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Turning a Farmer’s Diagnosis into a Celebration
In the spring of 2016, Paul Gieselman was gearing up for planting season just as he had been doing for the past 20 years. However, on April 8, his life was turned upside down.
Gieselman, a husband and father of three, was diagnosed with stage 3 non-Hodgkin’s lymphoma-right before planting season. Two weeks later, he started chemotherapy treatment in Rochester, Minnesota, a 10-hour round trip from his home near Morning Sun, Iowa.
“We farm 700 acres, custom-harvest 350 acres in the fall, grow specialty crops, and have a small cow-calf herd, so we keep pretty busy,” says Gieselman. “I went two days every month for chemo treatments for six months, so it really put me out of commission.”
Paul’s father, Wayne Gieselman, alongside his neighbor, Clint Walker, was able to put in the crop while Gieselman took treatments. However, that was only the beginning of the help the Gieselmans received.
Lifelong friends of the family and close neighbors Jarett and Melissa Ball decided to throw a benefit for Gieselman and his family, hoping to raise some money for the family’s transportation, medical, and other costs not covered by insurance.
“Paul’s about five years older than me, but we grew up going to school together, and he’s someone that I’ve always looked up to,” says Jarett Ball. “The family is very involved in the community and they’re just good people.” Gieselman serves as the beef superintendent for the Louisa County Fair, chair of the Iowa State University Extension Council, a member of the Iowa Corn Growers Association, is active in the Iowa Farm Bureau, and a part of the Keep Iowa Beautiful program.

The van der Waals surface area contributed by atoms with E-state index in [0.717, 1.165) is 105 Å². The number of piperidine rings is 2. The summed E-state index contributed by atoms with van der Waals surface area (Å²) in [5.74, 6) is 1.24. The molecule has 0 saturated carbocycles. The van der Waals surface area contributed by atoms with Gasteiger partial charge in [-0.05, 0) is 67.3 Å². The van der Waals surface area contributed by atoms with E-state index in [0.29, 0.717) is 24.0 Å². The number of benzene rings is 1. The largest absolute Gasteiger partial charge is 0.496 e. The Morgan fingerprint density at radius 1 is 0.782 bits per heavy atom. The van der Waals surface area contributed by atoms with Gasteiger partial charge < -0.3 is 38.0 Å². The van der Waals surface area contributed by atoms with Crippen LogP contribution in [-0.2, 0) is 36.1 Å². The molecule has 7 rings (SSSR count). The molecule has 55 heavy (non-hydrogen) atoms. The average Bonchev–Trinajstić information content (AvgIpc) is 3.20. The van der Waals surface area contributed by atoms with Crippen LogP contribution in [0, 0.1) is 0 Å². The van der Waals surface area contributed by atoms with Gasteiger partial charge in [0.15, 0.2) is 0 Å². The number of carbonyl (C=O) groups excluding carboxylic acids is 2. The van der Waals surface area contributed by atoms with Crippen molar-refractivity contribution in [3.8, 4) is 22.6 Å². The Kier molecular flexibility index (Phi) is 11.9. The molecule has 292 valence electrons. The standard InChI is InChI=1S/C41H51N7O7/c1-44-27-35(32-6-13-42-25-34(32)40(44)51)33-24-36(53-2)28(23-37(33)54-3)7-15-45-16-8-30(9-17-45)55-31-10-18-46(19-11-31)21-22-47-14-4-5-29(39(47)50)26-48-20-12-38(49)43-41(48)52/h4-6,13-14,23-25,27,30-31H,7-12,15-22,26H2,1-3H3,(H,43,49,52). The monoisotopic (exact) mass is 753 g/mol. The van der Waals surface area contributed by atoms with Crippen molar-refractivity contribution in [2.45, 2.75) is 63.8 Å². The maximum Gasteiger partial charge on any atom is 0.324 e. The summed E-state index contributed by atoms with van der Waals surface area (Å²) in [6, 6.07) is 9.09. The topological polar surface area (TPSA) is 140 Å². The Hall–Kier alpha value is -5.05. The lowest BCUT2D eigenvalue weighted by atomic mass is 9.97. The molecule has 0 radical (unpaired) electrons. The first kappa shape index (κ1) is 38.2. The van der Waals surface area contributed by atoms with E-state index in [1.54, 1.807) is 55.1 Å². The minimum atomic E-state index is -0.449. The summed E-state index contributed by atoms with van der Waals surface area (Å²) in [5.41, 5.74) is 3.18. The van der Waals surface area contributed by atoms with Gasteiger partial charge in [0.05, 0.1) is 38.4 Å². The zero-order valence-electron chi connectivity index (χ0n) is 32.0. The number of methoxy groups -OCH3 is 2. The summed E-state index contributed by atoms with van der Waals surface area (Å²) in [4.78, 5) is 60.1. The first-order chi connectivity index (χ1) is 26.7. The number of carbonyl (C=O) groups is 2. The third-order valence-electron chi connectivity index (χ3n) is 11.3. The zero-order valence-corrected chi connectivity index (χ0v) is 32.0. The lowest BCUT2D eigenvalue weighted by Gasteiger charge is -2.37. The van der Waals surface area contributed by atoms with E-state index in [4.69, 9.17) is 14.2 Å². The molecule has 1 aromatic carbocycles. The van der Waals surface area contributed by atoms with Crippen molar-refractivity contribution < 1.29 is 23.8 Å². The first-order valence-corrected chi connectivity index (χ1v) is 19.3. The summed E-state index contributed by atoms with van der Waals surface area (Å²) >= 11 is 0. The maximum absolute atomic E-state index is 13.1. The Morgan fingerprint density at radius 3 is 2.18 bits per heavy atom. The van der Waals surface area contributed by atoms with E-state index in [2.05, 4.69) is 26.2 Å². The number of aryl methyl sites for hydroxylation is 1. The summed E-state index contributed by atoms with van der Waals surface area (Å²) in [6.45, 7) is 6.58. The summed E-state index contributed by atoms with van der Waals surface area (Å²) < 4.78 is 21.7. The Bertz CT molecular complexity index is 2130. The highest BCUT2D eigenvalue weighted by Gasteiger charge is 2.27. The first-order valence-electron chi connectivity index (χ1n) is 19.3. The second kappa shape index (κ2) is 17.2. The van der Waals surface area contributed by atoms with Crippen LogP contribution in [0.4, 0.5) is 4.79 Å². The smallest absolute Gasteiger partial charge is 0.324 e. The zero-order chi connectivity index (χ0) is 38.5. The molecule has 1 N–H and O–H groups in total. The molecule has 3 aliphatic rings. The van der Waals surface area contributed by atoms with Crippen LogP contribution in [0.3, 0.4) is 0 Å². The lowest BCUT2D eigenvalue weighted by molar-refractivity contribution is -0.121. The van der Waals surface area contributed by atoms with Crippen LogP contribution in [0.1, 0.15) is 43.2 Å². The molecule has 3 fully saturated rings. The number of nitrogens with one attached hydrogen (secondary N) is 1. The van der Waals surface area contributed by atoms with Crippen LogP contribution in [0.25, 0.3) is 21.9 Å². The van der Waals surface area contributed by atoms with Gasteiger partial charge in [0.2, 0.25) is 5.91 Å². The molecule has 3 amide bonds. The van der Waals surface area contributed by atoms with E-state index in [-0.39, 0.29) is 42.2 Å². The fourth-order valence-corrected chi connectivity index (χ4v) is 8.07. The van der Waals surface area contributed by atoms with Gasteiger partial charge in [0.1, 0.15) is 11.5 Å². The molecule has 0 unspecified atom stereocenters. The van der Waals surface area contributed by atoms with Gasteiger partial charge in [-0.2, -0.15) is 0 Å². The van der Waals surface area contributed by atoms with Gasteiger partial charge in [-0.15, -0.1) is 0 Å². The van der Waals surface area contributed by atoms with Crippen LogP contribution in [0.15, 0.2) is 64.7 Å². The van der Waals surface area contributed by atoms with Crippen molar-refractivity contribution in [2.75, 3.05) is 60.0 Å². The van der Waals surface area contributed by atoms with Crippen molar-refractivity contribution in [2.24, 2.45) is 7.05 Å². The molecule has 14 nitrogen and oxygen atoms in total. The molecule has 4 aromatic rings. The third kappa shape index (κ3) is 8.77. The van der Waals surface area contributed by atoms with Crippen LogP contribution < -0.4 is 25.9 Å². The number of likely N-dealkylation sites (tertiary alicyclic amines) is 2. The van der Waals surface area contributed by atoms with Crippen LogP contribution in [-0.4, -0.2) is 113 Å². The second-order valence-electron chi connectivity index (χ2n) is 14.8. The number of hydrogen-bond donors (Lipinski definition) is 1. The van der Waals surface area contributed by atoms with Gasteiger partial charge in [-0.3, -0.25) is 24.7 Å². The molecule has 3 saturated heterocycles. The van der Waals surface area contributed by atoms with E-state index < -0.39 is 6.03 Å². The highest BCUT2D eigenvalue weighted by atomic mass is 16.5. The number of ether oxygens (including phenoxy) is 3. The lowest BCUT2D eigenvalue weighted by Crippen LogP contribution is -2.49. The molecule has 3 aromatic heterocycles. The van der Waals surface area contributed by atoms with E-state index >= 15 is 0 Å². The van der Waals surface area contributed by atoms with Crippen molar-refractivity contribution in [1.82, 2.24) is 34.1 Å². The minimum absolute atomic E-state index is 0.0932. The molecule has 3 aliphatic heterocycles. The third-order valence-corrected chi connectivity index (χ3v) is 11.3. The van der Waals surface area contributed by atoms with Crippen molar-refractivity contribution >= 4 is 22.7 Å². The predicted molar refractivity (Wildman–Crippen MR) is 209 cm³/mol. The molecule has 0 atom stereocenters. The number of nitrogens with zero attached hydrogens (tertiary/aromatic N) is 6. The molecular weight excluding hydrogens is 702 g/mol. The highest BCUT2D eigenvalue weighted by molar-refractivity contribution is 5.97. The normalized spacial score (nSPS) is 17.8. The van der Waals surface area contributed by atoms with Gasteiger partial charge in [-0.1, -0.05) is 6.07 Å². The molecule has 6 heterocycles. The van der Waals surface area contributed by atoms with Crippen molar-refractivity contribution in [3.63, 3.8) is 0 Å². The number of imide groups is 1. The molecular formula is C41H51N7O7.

On August 27, 2016, Danny and Lucy Thomas, also friends of the Gieselmans, opened up their shop to use as a venue for the benefit by the Balls. The main event was the live auction, including homemade desserts, tools, paintings, bag boards, and many other items. A live band was also in attendance, creating an atmosphere for a fun celebration.
“Everything for the auction was donated,” says Ball. “It was just amazing the number of items we received. Everybody was willing to give, and it was really great to see how a small community can come together for one farming family. It turned out to be a pretty special night.”
Many of the donations came from local businesses such as Tyson Foods (who donated the meat for the pulled pork dinner), Pioneer, DeKalb, local banks, insurance companies, local barber shops, and many more.
“There was a 4-foot-tall teddy bear that went for $500 and a Yeti Cooler that brought $1,000 not because people wanted them but because the community wanted to donate as much as they could,” says Ball.
With over 600 community members in attendance, the auction lasted three hours raising more than $30,000 for the Gieselman family.
“It was one of those things you had to be there for,” says Ball. “Cars were parked for miles, and my wife was a huge wheel in organizing the whole thing. It was really something to see.”
Gieselman says he was overwhelmed with the support followed with an immense amount of gratitude. “From businesses working with me financially, to people I didn’t even know offering to help, there was just so much support from the community,” he says. “There are thousands of little examples of the things community members did, and I really came away with a deeper sense of community.”
On November 25, 2017, Gieselman celebrated one year in remission.